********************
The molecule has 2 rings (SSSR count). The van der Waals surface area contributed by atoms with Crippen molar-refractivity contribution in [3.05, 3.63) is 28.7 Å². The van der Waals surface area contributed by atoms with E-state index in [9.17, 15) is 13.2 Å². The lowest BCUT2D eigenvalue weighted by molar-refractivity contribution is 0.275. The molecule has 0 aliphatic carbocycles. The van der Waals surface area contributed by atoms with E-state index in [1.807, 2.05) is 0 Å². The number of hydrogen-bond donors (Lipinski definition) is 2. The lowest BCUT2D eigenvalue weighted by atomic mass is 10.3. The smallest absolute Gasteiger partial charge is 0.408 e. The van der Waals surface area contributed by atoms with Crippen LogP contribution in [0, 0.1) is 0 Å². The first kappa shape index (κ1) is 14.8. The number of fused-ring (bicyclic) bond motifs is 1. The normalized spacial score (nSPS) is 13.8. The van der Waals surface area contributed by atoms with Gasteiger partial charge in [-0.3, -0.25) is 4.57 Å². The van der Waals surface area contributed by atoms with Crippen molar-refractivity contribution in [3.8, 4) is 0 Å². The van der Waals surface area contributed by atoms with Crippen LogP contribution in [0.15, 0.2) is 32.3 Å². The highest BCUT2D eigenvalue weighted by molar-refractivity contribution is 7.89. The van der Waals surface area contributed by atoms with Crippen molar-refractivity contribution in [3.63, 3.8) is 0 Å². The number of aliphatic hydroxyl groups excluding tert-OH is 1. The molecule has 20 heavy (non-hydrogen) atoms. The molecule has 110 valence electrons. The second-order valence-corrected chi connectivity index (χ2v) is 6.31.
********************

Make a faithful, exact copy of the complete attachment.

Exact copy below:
The molecule has 2 rings (SSSR count). The van der Waals surface area contributed by atoms with Crippen molar-refractivity contribution in [3.05, 3.63) is 28.7 Å². The van der Waals surface area contributed by atoms with E-state index in [9.17, 15) is 13.2 Å². The lowest BCUT2D eigenvalue weighted by molar-refractivity contribution is 0.275. The molecule has 0 aliphatic carbocycles. The van der Waals surface area contributed by atoms with E-state index in [1.807, 2.05) is 0 Å². The number of hydrogen-bond donors (Lipinski definition) is 2. The lowest BCUT2D eigenvalue weighted by atomic mass is 10.3. The smallest absolute Gasteiger partial charge is 0.408 e. The van der Waals surface area contributed by atoms with Crippen LogP contribution in [0, 0.1) is 0 Å². The first kappa shape index (κ1) is 14.8. The number of fused-ring (bicyclic) bond motifs is 1. The normalized spacial score (nSPS) is 13.8. The van der Waals surface area contributed by atoms with Gasteiger partial charge in [-0.3, -0.25) is 4.57 Å². The van der Waals surface area contributed by atoms with Crippen molar-refractivity contribution in [3.8, 4) is 0 Å². The van der Waals surface area contributed by atoms with Crippen LogP contribution in [0.15, 0.2) is 32.3 Å². The highest BCUT2D eigenvalue weighted by molar-refractivity contribution is 7.89. The van der Waals surface area contributed by atoms with Crippen molar-refractivity contribution in [3.63, 3.8) is 0 Å². The number of aliphatic hydroxyl groups excluding tert-OH is 1. The molecule has 20 heavy (non-hydrogen) atoms. The molecule has 110 valence electrons. The second-order valence-corrected chi connectivity index (χ2v) is 6.31.